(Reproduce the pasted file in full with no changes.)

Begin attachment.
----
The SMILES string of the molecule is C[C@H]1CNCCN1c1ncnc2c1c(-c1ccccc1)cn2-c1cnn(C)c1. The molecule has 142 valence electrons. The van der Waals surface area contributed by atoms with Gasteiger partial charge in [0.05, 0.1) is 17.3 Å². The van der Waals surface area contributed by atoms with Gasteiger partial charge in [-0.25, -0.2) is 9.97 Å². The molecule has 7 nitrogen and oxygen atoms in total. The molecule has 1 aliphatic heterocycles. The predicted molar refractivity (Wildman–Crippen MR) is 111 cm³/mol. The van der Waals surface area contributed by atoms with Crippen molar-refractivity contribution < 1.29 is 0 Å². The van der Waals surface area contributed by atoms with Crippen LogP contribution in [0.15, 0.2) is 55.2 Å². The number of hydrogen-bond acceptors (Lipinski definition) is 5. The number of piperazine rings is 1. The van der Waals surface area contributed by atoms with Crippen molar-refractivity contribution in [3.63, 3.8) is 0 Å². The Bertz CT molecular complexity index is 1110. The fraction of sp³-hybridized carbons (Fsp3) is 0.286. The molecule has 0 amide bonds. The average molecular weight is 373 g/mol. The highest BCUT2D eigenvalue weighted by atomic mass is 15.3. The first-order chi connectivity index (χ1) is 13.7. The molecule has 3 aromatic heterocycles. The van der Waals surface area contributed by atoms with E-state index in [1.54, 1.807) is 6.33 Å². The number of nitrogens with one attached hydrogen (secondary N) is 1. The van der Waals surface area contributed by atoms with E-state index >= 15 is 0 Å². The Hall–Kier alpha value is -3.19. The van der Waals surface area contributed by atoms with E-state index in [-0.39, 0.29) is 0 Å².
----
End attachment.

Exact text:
The SMILES string of the molecule is C[C@H]1CNCCN1c1ncnc2c1c(-c1ccccc1)cn2-c1cnn(C)c1. The molecule has 142 valence electrons. The van der Waals surface area contributed by atoms with Gasteiger partial charge in [0.05, 0.1) is 17.3 Å². The van der Waals surface area contributed by atoms with Gasteiger partial charge in [-0.25, -0.2) is 9.97 Å². The molecule has 7 nitrogen and oxygen atoms in total. The molecule has 1 aliphatic heterocycles. The predicted molar refractivity (Wildman–Crippen MR) is 111 cm³/mol. The van der Waals surface area contributed by atoms with Crippen molar-refractivity contribution < 1.29 is 0 Å². The van der Waals surface area contributed by atoms with Crippen LogP contribution in [0.15, 0.2) is 55.2 Å². The number of hydrogen-bond acceptors (Lipinski definition) is 5. The number of piperazine rings is 1. The van der Waals surface area contributed by atoms with Crippen molar-refractivity contribution in [3.63, 3.8) is 0 Å². The Bertz CT molecular complexity index is 1110. The fraction of sp³-hybridized carbons (Fsp3) is 0.286. The molecule has 0 amide bonds. The average molecular weight is 373 g/mol. The highest BCUT2D eigenvalue weighted by atomic mass is 15.3. The first-order chi connectivity index (χ1) is 13.7. The molecule has 3 aromatic heterocycles. The van der Waals surface area contributed by atoms with E-state index in [1.54, 1.807) is 6.33 Å². The number of nitrogens with one attached hydrogen (secondary N) is 1. The van der Waals surface area contributed by atoms with E-state index >= 15 is 0 Å². The Hall–Kier alpha value is -3.19. The van der Waals surface area contributed by atoms with E-state index in [-0.39, 0.29) is 0 Å².